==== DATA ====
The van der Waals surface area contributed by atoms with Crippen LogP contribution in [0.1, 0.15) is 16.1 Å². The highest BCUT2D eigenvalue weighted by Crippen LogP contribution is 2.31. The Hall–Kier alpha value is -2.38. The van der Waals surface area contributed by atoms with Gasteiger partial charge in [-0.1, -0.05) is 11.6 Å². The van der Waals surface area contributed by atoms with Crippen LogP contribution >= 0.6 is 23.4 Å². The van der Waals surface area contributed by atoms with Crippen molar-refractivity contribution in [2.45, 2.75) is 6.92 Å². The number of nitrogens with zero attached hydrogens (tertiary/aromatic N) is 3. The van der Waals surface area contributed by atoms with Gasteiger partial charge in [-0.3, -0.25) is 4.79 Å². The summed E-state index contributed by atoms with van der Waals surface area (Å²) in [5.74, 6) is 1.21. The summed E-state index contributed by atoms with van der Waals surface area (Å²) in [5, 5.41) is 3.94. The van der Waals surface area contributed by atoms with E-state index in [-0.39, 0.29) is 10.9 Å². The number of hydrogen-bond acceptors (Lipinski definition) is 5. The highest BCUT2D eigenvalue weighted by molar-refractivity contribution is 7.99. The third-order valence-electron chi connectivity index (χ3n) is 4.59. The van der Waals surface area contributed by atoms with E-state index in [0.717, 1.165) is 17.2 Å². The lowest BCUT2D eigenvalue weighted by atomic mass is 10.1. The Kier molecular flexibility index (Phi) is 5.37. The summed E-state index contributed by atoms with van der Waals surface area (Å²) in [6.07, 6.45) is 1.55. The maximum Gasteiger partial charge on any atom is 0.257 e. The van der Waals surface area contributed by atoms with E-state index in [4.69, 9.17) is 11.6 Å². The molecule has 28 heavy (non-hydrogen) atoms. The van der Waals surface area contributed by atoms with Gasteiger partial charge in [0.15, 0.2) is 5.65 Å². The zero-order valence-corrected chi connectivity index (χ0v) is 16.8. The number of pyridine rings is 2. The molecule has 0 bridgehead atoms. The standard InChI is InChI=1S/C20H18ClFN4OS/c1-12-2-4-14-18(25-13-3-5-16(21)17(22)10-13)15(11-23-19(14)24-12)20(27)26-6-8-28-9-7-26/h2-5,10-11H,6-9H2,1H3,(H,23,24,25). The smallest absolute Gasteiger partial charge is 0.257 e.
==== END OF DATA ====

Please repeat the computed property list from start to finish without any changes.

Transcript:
The van der Waals surface area contributed by atoms with Crippen LogP contribution in [0.1, 0.15) is 16.1 Å². The highest BCUT2D eigenvalue weighted by Crippen LogP contribution is 2.31. The Hall–Kier alpha value is -2.38. The van der Waals surface area contributed by atoms with Gasteiger partial charge in [-0.1, -0.05) is 11.6 Å². The van der Waals surface area contributed by atoms with Crippen LogP contribution >= 0.6 is 23.4 Å². The van der Waals surface area contributed by atoms with Crippen molar-refractivity contribution in [2.45, 2.75) is 6.92 Å². The number of nitrogens with zero attached hydrogens (tertiary/aromatic N) is 3. The van der Waals surface area contributed by atoms with Gasteiger partial charge in [-0.3, -0.25) is 4.79 Å². The summed E-state index contributed by atoms with van der Waals surface area (Å²) in [5.74, 6) is 1.21. The summed E-state index contributed by atoms with van der Waals surface area (Å²) in [5, 5.41) is 3.94. The van der Waals surface area contributed by atoms with E-state index in [-0.39, 0.29) is 10.9 Å². The number of hydrogen-bond acceptors (Lipinski definition) is 5. The highest BCUT2D eigenvalue weighted by molar-refractivity contribution is 7.99. The third-order valence-electron chi connectivity index (χ3n) is 4.59. The van der Waals surface area contributed by atoms with E-state index in [0.717, 1.165) is 17.2 Å². The lowest BCUT2D eigenvalue weighted by atomic mass is 10.1. The Kier molecular flexibility index (Phi) is 5.37. The summed E-state index contributed by atoms with van der Waals surface area (Å²) in [6.07, 6.45) is 1.55. The maximum Gasteiger partial charge on any atom is 0.257 e. The van der Waals surface area contributed by atoms with E-state index in [4.69, 9.17) is 11.6 Å². The molecule has 28 heavy (non-hydrogen) atoms. The van der Waals surface area contributed by atoms with Gasteiger partial charge in [0.15, 0.2) is 5.65 Å². The zero-order valence-corrected chi connectivity index (χ0v) is 16.8. The number of pyridine rings is 2. The molecule has 0 bridgehead atoms. The standard InChI is InChI=1S/C20H18ClFN4OS/c1-12-2-4-14-18(25-13-3-5-16(21)17(22)10-13)15(11-23-19(14)24-12)20(27)26-6-8-28-9-7-26/h2-5,10-11H,6-9H2,1H3,(H,23,24,25). The smallest absolute Gasteiger partial charge is 0.257 e.